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Gusty conditions keep tree teams busy in Exeter

Published: 17 January 2020

Parks & Open Space team clearing the path

High winds and driving rain have kept workers at Exeter City Council busy this week, dealing with a number of fallen trees.

A willow tree came crashing down at Salmonpool, behind Isca College on Thursday afternoon, blocking the footpath. Workers from the Council’s Parks & Open Space team attended and were able to clear the path within an hour, ensuring walkers and cyclists could continue with their journeys.

Gusts of up to 40mph caused a number of trees to fall across the city on Tuesday and Thursday.

A major limb came down from a cedar tree in St Thomas churchyard on Tuesday evening. No damage was done to any of the surrounding tombs and the area was cordoned off by the Council’s tree officers. The tree was inspected for structural integrity and fortunately passed the test.

At Clapperbrook allotments a dead elm tree fell into an industrial unit yard at Marsh Barton and was cleared by Council contractors on Friday morning.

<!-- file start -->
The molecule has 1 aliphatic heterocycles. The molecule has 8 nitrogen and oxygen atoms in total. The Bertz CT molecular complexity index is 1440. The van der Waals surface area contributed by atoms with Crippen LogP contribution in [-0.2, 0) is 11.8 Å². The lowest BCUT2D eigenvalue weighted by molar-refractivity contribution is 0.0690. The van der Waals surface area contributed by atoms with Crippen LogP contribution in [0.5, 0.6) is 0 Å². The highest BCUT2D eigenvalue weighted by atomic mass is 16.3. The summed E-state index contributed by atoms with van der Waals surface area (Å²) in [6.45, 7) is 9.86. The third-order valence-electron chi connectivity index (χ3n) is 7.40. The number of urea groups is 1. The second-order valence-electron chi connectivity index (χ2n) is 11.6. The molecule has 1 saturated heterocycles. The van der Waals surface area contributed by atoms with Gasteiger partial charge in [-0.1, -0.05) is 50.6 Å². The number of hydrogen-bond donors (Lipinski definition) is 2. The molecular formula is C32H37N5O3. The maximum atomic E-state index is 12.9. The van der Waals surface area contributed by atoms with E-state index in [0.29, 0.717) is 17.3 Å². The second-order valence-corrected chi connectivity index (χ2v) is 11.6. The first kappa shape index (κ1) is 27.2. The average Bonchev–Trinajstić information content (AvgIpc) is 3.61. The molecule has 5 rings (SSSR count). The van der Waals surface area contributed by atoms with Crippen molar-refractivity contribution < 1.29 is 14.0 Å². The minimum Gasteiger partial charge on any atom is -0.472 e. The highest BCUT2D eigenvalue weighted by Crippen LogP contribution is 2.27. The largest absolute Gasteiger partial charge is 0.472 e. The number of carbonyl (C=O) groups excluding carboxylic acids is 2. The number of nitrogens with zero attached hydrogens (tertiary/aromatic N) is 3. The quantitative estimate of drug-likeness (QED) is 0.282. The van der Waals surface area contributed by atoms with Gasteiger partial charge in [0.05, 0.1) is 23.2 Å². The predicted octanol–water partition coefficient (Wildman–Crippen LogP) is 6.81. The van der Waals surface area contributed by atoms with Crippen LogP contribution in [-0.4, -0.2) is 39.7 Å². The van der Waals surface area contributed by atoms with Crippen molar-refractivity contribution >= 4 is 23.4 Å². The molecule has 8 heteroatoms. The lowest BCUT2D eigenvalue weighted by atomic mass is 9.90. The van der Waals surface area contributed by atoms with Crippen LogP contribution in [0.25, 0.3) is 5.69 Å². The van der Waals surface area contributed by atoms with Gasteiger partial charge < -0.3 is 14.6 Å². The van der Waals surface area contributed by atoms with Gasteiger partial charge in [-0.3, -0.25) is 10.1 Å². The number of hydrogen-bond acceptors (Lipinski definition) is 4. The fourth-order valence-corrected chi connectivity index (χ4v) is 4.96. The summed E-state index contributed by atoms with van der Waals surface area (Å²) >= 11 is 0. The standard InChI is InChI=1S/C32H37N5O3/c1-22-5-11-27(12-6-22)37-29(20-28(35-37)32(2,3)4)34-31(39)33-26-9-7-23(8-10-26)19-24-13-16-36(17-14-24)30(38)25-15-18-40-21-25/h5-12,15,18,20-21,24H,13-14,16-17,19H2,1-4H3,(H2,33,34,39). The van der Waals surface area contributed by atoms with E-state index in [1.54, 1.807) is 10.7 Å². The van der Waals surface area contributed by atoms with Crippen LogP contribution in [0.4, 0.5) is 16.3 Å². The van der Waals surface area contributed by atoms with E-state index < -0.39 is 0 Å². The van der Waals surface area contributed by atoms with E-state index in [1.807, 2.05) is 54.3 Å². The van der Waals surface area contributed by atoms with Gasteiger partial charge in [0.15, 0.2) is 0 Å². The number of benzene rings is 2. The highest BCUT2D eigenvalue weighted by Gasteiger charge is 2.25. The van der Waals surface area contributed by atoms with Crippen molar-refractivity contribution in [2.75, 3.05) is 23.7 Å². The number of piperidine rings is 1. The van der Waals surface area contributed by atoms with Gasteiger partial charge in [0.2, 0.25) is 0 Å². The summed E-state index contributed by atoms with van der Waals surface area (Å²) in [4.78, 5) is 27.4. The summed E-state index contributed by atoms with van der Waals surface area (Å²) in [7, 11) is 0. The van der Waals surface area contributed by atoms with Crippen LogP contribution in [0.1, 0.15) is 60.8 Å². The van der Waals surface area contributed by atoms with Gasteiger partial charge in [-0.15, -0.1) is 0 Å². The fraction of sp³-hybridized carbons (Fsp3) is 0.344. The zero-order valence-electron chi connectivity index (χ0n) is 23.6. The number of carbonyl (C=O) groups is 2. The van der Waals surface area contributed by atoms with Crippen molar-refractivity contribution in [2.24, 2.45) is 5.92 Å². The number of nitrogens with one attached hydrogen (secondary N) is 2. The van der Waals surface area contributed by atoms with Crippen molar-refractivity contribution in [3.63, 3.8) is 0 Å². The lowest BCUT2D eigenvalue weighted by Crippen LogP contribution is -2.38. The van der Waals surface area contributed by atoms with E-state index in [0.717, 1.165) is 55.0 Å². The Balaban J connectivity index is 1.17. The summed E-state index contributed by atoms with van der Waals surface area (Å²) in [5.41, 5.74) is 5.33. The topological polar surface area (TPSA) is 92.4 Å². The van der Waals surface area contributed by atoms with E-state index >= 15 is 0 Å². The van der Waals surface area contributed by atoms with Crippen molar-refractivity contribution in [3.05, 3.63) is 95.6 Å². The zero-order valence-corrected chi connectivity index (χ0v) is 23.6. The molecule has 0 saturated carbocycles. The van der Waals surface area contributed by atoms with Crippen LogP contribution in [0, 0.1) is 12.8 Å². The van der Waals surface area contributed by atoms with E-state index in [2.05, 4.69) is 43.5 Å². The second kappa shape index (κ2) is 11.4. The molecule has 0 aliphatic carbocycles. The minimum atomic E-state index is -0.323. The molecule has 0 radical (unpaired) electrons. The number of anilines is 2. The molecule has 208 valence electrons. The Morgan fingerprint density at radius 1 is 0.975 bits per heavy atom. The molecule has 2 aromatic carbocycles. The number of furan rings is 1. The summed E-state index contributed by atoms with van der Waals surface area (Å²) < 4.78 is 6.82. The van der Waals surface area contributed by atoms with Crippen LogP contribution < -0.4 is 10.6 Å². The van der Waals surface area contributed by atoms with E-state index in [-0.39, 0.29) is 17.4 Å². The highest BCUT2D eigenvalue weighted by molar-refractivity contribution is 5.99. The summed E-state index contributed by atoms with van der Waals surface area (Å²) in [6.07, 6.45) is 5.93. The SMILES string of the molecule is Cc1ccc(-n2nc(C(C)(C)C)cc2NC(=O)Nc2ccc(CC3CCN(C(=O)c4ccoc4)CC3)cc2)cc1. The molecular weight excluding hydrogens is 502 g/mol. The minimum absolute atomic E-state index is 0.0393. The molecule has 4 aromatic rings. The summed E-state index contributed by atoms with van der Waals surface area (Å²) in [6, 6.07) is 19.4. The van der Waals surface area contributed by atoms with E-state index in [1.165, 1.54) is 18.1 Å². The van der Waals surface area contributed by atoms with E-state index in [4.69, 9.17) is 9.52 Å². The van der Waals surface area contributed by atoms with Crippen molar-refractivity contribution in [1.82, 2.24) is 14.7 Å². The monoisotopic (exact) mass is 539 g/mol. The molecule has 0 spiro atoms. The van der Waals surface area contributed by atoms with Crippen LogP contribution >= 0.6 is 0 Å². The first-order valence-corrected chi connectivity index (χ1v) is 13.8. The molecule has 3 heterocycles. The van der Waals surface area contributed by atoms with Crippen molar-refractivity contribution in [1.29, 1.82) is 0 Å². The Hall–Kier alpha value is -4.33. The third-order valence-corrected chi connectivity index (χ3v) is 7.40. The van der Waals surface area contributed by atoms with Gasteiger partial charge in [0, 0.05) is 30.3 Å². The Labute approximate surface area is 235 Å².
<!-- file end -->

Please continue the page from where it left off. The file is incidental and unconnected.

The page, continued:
The Council’s Public Realm team have been busy taking a number of enquiries about fallen trees and limbs, of which tree officers have had to investigate to determine ownership and responsibility.

Usually after high winds, the Council continues to receive reports of failed trees for up to a week or so afterwards.

People can ‘Report a problem with a tree’  on the Council website. The site allows information to be sent to tree officers immediately, allowing them to investigate the problem.

When reporting a tree it is really important to give a location and preferably a phone number. The more information the better though and the following is a useful guide:

  • Accurate location (preferably a nearby house number, building or other point of reference)
  • Nature of the problem (fallen tree, hung up tree, approximate size of tree or failed part etc.)
  • Does it require urgent attention?
  • Contact name and phone number of person who is calling in the problem just in case tree inspector can’t find the problem and needs to follow up with a call to get more specific information.

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